Displaying and editing tabular data is an important part of most business applications. Regardless of whether your application deals with an employee list, a product catalog or a stock rates listing, you need some convenient means to visualize, transform (sort/group/filter) and edit tabular data. You may also need to display big lists of scrollable data without sacrificing the performance.

This is when data grid controls such as FlexGrid come into play.

FlexGrid does a great job of displaying and editing tabular data out of the box. But there are cases when you need more than just a default data representation it provides. For example, you may need to render an image or a sparkline next to the data cell text. Or you want to add an interactive checkbox to the column header. Or you need some other type of cell content customization from the infinite number of possible options.

Defining UI Parts in an Angular Application

The most natural and convenient way to define UI parts in an Angular application is by using the templates syntax. And that would be a remarkable requirement to be able to use the same template syntax for describing the contents of grid cells. Cell templates allow you to do exactly that! Using cell templates, you can declaratively define cells content of an arbitrary complexity, which contains HTML elements and Angular components, that use property and event bindings.

FlexGrid is comprised of multiple cells of different types. Data cells, column headers, and footers, row headers are all the examples of the different types of cells. Cell templates allow you to declaratively define content for any cell type supported by FlexGrid, ten different cell types in total.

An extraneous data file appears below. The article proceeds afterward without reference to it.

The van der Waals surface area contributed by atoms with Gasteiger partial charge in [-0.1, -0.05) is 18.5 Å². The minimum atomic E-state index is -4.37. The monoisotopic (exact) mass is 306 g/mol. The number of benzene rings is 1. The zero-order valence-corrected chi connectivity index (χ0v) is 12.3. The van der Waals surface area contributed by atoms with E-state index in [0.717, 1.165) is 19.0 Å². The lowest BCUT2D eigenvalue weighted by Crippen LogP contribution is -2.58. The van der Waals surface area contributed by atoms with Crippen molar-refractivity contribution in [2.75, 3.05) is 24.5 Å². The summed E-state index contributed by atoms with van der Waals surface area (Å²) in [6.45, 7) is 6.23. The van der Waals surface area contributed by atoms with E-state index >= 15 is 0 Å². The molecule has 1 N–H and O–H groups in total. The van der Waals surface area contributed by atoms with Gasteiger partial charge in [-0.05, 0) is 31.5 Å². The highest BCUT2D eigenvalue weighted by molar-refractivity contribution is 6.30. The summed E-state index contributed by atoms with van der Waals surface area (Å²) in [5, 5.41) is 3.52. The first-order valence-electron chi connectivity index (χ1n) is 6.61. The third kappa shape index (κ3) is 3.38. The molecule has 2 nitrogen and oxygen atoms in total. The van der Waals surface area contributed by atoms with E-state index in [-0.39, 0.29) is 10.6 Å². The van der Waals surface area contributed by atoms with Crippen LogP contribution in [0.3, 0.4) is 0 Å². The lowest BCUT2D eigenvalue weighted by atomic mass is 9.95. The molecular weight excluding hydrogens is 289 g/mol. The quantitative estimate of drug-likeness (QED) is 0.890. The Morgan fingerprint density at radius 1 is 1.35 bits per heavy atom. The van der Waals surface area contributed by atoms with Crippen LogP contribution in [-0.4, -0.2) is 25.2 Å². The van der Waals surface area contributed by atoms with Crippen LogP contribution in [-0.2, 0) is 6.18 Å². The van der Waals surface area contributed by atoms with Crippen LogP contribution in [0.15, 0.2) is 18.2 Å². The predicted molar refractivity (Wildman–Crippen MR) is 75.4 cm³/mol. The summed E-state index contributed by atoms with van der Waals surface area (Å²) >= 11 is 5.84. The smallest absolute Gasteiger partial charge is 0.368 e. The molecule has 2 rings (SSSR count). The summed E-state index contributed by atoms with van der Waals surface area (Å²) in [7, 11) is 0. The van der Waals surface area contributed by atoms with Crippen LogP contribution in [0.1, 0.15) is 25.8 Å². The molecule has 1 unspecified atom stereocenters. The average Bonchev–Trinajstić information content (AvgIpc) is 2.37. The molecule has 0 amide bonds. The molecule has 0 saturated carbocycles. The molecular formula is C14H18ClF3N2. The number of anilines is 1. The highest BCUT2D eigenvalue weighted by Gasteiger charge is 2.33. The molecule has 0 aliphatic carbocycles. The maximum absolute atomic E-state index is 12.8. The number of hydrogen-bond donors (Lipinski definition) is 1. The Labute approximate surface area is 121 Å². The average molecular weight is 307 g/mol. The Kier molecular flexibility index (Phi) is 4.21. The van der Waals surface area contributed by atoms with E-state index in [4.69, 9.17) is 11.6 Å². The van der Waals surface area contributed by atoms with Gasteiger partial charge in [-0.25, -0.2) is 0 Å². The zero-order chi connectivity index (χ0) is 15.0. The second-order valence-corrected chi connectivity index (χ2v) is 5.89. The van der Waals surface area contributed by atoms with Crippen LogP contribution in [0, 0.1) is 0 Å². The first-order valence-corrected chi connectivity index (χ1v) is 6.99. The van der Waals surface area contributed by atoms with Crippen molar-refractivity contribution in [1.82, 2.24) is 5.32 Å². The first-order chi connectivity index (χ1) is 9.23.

There is also a special type of cell template, the cell editor, which makes defining of a UI for data cells editing a breeze. Using it, you can accommodate advanced input controls like Wijmo InputNumber or InputDate, or your own custom component, to be a cell editor, without writing any single line of TypeScript code. Or you can create custom cell editors with a UI of arbitrary complexity.

Adding Angular Cell Templates

In this article, we'll refer to this live sample for the examples of cell template definitions. It demonstrates the use of cell templates with all types of the cells and allows a user to selectively enable or disable the application of cell templates to any specific type of the cell, by checking on or off the corresponding checkboxes.

So, let's expect that we have a Country column in our FlexGrid, and a set of country_name.png state flag images in the resources folder. And we want to draw a flag image next to the country name in the column's data cells.

The Angular template markup which defines cells content this way might look like:

<wj-flex-grid-column header="Country" binding="country" width="*">
    <ng-template wjFlexGridCellTemplate
            [cellType]="'Cell'"
            *ngIf="customCell"
            let-cell="cell">  
        <img src="resources/{{cell.item.country}}.png" />                       
        {{cell.item.country}}
    </ng-template>
</wj-flex-grid-column>

As you see, cell template is declared using the element with the wjFlexGridCellTemplate directive specified on it. The content of the element becomes the cells content. The cellType property specifies the type of cells this template should be applied to. Its 'Cell' value in the above example means regular data cells.

Because data cells are pertaining to a specific grid Column (the Country column in this example), we nest the cell template definition into the corresponding column definition (wj-flex-grid-column component).

Cell template needs cell-specific data to draw its content, which can be obtained via the cell local template variable (let-cell="cell"). It's an object with a few properties containing cell data. In this example we use the cell.item property that references a data item for the cell, and we retrieve the country property value from this item using the interpolation expressions. The other properties of the cell data object are cell.row (references cell's Row object) and cell.col (references cell's Column object).